Render props (<Formik /> and <Field />)

import * as React from 'react';
import { Formik, FormikProps, Form, Field, FieldProps } from 'formik';

interface MyFormValues {
  firstName: string;
}

export const MyApp: React.SFC<{} /* whatever */> = () => {
  return (
    <div>
      <h1>My Example</h1>
      <Formik
        initialValues={{ firstName: '' }}
        onSubmit={(values: MyFormValues) => alert(JSON.stringify(values))}
        render={(formikBag: FormikProps<MyFormValues>) => (
          <Form>
            <Field
              name="firstName"
              render={({ field, form }: FieldProps<MyFormValues>) => (
                <div>
                  <input type="text" {...field} placeholder="First Name" />
                  {form.touched.firstName &&
                    form.errors.firstName &&
                    form.errors.firstName}
                </div>
              )}
            />
          </Form>
        )}
      />
    </div>
  );
};

withFormik()

import React from 'react';
import * as Yup from 'yup';
import { withFormik, FormikProps, FormikErrors, Form, Field } from 'formik';

// Shape of form values
interface FormValues {
  email: string;
  password: string;
}

interface OtherProps {
  message: string;
}

// You may see / user InjectedFormikProps<OtherProps, FormValues> instead of what comes below. They are the same--InjectedFormikProps was artifact of when Formik only exported an HOC. It is also less flexible as it MUST wrap all props (it passes them through).
const InnerForm = (props: OtherProps & FormikProps<FormValues>) => {
  const { touched, errors, isSubmitting, message } = props;
  return (
    <Form>
      <h1>{message}</h1>
      <Field type="email" name="email" />
      {touched.email && errors.email && <div>{errors.email}</div>}

      <Field type="password" name="password" />
      {touched.password && errors.password && <div>{errors.password}</div>}

      <button type="submit" disabled={isSubmitting}>
        Submit
      </button>
    </Form>
  );
};

// The type of props MyForm receives
interface MyFormProps {
  initialEmail?: string;
  message: string; // if this passed all the way through you might do this or make a union type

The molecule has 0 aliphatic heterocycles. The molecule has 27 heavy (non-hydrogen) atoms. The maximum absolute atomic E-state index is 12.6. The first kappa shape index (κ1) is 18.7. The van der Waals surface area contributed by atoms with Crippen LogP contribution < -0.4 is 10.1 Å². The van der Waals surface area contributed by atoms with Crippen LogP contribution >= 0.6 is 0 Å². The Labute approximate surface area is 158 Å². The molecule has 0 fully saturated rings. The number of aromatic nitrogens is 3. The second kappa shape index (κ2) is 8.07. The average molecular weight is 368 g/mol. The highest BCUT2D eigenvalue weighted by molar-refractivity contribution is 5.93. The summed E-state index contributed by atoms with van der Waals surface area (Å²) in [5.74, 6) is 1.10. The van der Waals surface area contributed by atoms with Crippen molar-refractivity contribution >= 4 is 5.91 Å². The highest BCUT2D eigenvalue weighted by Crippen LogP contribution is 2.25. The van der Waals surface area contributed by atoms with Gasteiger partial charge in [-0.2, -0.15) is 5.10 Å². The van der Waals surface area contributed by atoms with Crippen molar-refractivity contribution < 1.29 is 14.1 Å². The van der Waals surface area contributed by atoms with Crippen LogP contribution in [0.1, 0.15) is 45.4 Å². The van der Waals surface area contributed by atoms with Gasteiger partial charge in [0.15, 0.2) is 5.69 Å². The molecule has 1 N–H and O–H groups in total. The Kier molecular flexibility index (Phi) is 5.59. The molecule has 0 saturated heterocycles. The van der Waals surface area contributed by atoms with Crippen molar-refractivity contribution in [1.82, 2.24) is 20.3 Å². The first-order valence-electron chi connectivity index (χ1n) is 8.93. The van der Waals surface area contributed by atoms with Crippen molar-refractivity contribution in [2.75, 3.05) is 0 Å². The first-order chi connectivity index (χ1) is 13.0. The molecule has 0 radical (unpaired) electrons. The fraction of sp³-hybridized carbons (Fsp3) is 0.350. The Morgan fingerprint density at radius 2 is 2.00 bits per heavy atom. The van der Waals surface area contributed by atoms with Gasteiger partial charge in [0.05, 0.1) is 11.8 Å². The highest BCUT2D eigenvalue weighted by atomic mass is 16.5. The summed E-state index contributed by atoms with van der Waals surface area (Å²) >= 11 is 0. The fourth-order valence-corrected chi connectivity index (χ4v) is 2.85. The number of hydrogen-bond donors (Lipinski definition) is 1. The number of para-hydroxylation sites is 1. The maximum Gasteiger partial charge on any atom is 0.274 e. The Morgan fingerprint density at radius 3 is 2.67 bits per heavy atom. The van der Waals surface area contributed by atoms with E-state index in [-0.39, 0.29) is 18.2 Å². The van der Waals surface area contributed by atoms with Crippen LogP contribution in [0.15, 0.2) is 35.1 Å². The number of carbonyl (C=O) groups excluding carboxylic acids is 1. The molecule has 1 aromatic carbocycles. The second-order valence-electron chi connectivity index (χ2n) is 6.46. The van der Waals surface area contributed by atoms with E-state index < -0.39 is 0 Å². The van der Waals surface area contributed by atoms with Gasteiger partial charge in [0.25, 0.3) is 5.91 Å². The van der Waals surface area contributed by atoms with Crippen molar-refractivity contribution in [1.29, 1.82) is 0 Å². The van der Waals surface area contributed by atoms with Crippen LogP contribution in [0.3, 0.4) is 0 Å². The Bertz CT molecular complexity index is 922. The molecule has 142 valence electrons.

}

// Wrap our form with the using withFormik HoC
const MyForm = withFormik<MyFormProps, FormValues>({
  // Transform outer props into form values
  mapPropsToValues: props => {
    return {
      email: props.initialEmail || '',
      password: '',
    };
  },

  // Add a custom validation function (this can be async too!)
  validate: (values: FormValues) => {
    let errors: FormikErrors = {};
    if (!values.email) {
      errors.email = 'Required';
    } else if (!isValidEmail(values.email)) {
      errors.email = 'Invalid email address';
    }
    return errors;
  },

  handleSubmit: values => {
    // do submitting things
  },
})(InnerForm);

// Use <MyForm /> anywhere
const Basic = () => (
  <div>
    <h1>My App</h1>
    <p>This can be anywhere in your application</p>
    <MyForm message="Sign up" />
  </div>
);

export default Basic;

How Form Submission Works

To submit a form in Formik, you need to somehow fire off the provided handleSubmit(e) or submitForm prop. When you call either of these methods, Formik will execute the following (pseudo code) each time:

  • "Pre-submit"
    • Touch all fields
    • Set isSubmitting to true
    • Increment submitCount + 1
  • "Validation"
    • Set isValidating to true
    • Run all field-level validations, validate, and validationSchema asynchronously and deeply merge results
    • Are there any errors?
      • Yes: Abort submission. Set isValidating to false, set errors, set isSubmitting to false